Effects of Crude Oil Inundated Soils on the Ecosystem – A Case Study

Crude Oil Inundated Soils Study

  • Mudiaga Chukunedum Onojake Department of Pure and Industrial Chemistry, University of Port Harcourt, PMB 5323, Choba, Port Harcourt, Nigeria
  • Selegha Abrakasa
Keywords: petroleum hydrocarbons; trace metals; impacted soil, depollution, oil spillage


Crude oil inundated soils were collected from Agbada field after a recorded incidence of oil spillage
to ascertain the effects of the oil spill on the soil status. Soil samples were collected from (0-30 cm) depths,
using the grid sampling technique. Total petroleum hydrocarbon content (TPH) of the impacted soils ranged
from 1.81541×103-4.8525040×103 mg/kg. The levels of total organic carbon (%TOC), pH, conductivity,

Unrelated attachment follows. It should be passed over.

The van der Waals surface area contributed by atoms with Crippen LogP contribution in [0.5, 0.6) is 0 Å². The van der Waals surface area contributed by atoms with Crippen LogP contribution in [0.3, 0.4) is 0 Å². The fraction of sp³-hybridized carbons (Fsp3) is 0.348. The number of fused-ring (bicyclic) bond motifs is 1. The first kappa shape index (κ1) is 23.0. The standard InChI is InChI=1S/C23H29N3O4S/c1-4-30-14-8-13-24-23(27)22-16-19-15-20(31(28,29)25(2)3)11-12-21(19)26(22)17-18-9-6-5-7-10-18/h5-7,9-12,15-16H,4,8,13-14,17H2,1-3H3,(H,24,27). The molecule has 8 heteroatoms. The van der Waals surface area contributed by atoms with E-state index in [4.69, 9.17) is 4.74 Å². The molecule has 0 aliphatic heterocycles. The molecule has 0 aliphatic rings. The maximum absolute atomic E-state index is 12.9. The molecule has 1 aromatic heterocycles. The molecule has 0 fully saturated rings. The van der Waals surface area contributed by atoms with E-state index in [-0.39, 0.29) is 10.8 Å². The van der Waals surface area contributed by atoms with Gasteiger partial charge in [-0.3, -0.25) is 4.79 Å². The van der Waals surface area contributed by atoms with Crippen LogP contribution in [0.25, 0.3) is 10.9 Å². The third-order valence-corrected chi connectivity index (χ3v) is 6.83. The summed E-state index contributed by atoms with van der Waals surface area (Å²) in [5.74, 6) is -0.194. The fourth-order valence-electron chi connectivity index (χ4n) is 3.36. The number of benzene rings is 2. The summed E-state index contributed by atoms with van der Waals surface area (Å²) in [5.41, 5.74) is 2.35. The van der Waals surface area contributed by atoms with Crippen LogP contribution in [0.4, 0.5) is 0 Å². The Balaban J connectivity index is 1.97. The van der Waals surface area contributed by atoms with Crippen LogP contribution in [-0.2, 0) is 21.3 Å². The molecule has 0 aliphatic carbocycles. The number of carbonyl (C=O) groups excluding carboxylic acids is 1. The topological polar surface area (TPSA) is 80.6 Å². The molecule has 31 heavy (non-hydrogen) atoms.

sulphates, nitrates and phosphates were enhanced in impacted soil. The concentration of some trace metals
such as Cd, Cu, Cr, Pb, Ni, Fe and V were also analysed using atomic absorption spectroscopy. Cd ranged
from 0.2-0.38 mg/kg, Cu ranged from 4.20-5.20 mg/kg, Cr ranged from 18.40-44.40 mg/kg, Pb ranged
from 1.20-30.40 mg/kg, Ni ranged from 2.40-2.70 mg/kg, Fe ranged from 17581.77-30273.25 mg/kg and
V ranged 0.20-0.30 mg/kg. Most of the trace metals were highly enhanced in the impacted soil. Multivariate
statistical analysis was carried out on the dataset to unveil the variation and relationship among them.
Results showed that the first three principal components with the eigen values greater than one (>1.0)
represent 93.4% of the total variability, suggesting that three principal components effectively describe
the disparity in the data set. It was concluded that soils impacted with high hydrocarbon content; ultimately
affect its physicochemical characteristics, which in turn impinge on the agricultural potentials of the soil.